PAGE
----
Candidates from the “liberal” camp may stand a greater chance of winning a key Law Society election tomorrow if the voter turnout is high, a member familiar with the situation said.
The comment came a day before a key election tomorrow that would decide the Law Society’s fate, as the five longest-serving council members will be replaced by five new ones in the society’s 20-strong governing council.
The fight is between the “liberal” candidates”, who are regarded as pro-democracy; and the “professional” camp, who said they will represent members’ professional interests and stay away from politics.
The member, speaking to The Standard on condition of anonymity, said a majority of the society’s 12,000 members are younger and are more likely to be pro-democracy.
“There are a lot of new members who have been admitted into the Law Society, and the majority of them are younger in terms of their post-qualification experience and their age. Therefore, you already know what ‘color’ camp they belong to,” the member said.
If the society is as pro-government as in the past, then Chief Executive Carrie Lam Cheng Yuet-ngor would not have made a warning, according to the member.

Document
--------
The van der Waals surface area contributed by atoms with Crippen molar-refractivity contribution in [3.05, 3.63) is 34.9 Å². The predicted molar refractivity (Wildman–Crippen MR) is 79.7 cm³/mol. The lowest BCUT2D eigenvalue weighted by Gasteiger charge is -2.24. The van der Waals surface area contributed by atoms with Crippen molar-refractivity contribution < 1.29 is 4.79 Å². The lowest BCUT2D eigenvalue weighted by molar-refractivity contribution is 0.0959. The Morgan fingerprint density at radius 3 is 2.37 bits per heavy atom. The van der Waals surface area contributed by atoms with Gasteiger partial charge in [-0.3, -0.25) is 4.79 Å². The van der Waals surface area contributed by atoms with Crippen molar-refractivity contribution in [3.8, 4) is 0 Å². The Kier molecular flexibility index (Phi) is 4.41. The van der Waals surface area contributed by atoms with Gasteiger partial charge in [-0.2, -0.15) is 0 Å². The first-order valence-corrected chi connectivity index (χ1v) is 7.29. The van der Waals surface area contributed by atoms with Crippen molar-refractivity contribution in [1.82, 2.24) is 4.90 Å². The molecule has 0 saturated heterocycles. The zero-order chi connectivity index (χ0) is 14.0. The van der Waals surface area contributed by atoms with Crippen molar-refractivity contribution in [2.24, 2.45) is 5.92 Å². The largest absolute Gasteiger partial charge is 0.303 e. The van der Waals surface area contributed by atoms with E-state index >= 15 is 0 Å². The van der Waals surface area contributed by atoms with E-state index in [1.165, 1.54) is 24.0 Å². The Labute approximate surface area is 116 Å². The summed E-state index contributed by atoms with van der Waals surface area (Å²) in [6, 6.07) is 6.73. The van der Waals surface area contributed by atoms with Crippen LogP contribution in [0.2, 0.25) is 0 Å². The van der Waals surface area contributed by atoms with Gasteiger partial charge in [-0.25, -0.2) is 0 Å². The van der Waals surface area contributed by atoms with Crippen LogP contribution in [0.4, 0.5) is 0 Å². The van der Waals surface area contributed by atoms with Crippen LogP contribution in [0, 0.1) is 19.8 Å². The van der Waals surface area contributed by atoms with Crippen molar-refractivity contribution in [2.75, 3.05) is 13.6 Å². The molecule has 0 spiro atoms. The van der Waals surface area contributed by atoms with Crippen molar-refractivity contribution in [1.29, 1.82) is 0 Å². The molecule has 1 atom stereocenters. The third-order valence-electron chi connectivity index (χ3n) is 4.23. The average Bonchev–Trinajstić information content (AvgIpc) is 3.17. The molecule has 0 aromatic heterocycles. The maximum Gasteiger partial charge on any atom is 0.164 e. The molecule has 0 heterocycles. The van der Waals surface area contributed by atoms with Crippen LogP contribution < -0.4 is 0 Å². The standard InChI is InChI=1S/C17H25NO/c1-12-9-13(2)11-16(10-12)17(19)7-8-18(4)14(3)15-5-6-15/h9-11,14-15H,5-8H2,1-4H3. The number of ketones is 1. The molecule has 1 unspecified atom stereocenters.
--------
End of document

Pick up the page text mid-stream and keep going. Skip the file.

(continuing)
Lam earlier warned the government will cut ties with the society if it “lets politics override professionalism”.
While Lam’s remarks was seen as a warning for Law Society members who vote for “liberal” candidates, the member said such members have no intention to back down in exchange for the society’s survival.
“I do not think the voting turnout will be low, as many of my friends, including myself, will be voting. It would be logical to say the higher the turnout rate, the lower chance for the ‘professional’ camp to win,” the member said.
“Some already told me that they are not afraid… even when the Professional Teachers Union had already bowed before the government, it was still forced to shut down,” she added.
Eleven aspirants, including five “professional” candidates, four “liberal” candidates and two “centrist”, are vying for five seats on the society’s governing council.
The society mandates that its chairman be elected among council members, and as incumbent chairwoman, Melissa Kaye Pang, has already held the position for three terms, meaning she must step down after her term ends.
There are currently eight “liberal” members in the council, with two among the five longest-serving members who will be replaced next week.
However, one of the “liberal” members seeking reelection, Jonathan Ross, announced on Saturday that he was withdrawing from the election after being intimidated for running in the election, but the Law Society does not have a withdrawal mechanism for candidates.
That means members would still be able to vote for Ross, and if all five candidates from the “professional” camp lose and all four candidates from the “liberal” camp win, there will then be 10 “liberal” council members, allowing the camp to “tilt the balance” upon gaining support from the centrists.